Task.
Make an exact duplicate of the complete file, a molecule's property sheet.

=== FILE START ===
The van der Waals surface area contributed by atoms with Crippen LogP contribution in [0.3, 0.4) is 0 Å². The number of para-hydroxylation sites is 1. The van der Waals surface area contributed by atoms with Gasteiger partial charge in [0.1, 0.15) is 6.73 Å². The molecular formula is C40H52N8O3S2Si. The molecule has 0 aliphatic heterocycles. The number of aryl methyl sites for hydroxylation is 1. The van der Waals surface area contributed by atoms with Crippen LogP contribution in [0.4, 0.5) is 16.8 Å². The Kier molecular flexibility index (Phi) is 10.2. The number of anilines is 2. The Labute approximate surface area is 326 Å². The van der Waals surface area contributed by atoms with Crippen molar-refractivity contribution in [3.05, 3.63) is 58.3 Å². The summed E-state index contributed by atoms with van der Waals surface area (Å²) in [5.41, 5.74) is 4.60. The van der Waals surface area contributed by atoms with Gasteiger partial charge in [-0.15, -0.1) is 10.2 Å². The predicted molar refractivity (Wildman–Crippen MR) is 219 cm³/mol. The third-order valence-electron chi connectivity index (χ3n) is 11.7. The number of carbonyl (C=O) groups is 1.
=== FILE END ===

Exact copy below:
The van der Waals surface area contributed by atoms with Crippen LogP contribution in [0.3, 0.4) is 0 Å². The number of para-hydroxylation sites is 1. The van der Waals surface area contributed by atoms with Gasteiger partial charge in [0.1, 0.15) is 6.73 Å². The molecular formula is C40H52N8O3S2Si. The molecule has 0 aliphatic heterocycles. The number of aryl methyl sites for hydroxylation is 1. The van der Waals surface area contributed by atoms with Crippen LogP contribution in [0.4, 0.5) is 16.8 Å². The Kier molecular flexibility index (Phi) is 10.2. The number of anilines is 2. The Labute approximate surface area is 326 Å². The van der Waals surface area contributed by atoms with Crippen molar-refractivity contribution in [3.05, 3.63) is 58.3 Å². The summed E-state index contributed by atoms with van der Waals surface area (Å²) in [5.41, 5.74) is 4.60. The van der Waals surface area contributed by atoms with Gasteiger partial charge in [-0.15, -0.1) is 10.2 Å². The predicted molar refractivity (Wildman–Crippen MR) is 219 cm³/mol. The third-order valence-electron chi connectivity index (χ3n) is 11.7. The number of carbonyl (C=O) groups is 1.